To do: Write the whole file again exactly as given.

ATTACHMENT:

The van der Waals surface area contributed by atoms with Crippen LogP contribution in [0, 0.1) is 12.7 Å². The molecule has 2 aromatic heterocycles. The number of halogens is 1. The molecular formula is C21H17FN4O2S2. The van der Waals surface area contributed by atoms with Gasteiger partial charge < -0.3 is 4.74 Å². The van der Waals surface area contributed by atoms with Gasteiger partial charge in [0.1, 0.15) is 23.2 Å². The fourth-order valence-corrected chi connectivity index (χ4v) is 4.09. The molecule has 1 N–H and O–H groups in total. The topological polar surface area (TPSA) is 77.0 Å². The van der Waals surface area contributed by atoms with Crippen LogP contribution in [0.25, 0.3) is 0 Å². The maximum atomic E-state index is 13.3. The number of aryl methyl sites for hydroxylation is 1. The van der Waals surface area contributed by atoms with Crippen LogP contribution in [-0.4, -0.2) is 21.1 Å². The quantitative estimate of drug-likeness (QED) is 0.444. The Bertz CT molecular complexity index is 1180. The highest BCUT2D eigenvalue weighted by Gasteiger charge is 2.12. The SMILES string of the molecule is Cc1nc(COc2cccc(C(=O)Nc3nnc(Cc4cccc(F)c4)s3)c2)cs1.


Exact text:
The van der Waals surface area contributed by atoms with Crippen LogP contribution in [0, 0.1) is 12.7 Å². The molecule has 2 aromatic heterocycles. The number of halogens is 1. The molecular formula is C21H17FN4O2S2. The van der Waals surface area contributed by atoms with Gasteiger partial charge < -0.3 is 4.74 Å². The van der Waals surface area contributed by atoms with Gasteiger partial charge in [0.1, 0.15) is 23.2 Å². The fourth-order valence-corrected chi connectivity index (χ4v) is 4.09. The molecule has 1 N–H and O–H groups in total. The topological polar surface area (TPSA) is 77.0 Å². The van der Waals surface area contributed by atoms with Crippen LogP contribution in [0.25, 0.3) is 0 Å². The maximum atomic E-state index is 13.3. The number of aryl methyl sites for hydroxylation is 1. The van der Waals surface area contributed by atoms with Crippen LogP contribution in [-0.4, -0.2) is 21.1 Å². The quantitative estimate of drug-likeness (QED) is 0.444. The Bertz CT molecular complexity index is 1180. The highest BCUT2D eigenvalue weighted by Gasteiger charge is 2.12. The SMILES string of the molecule is Cc1nc(COc2cccc(C(=O)Nc3nnc(Cc4cccc(F)c4)s3)c2)cs1.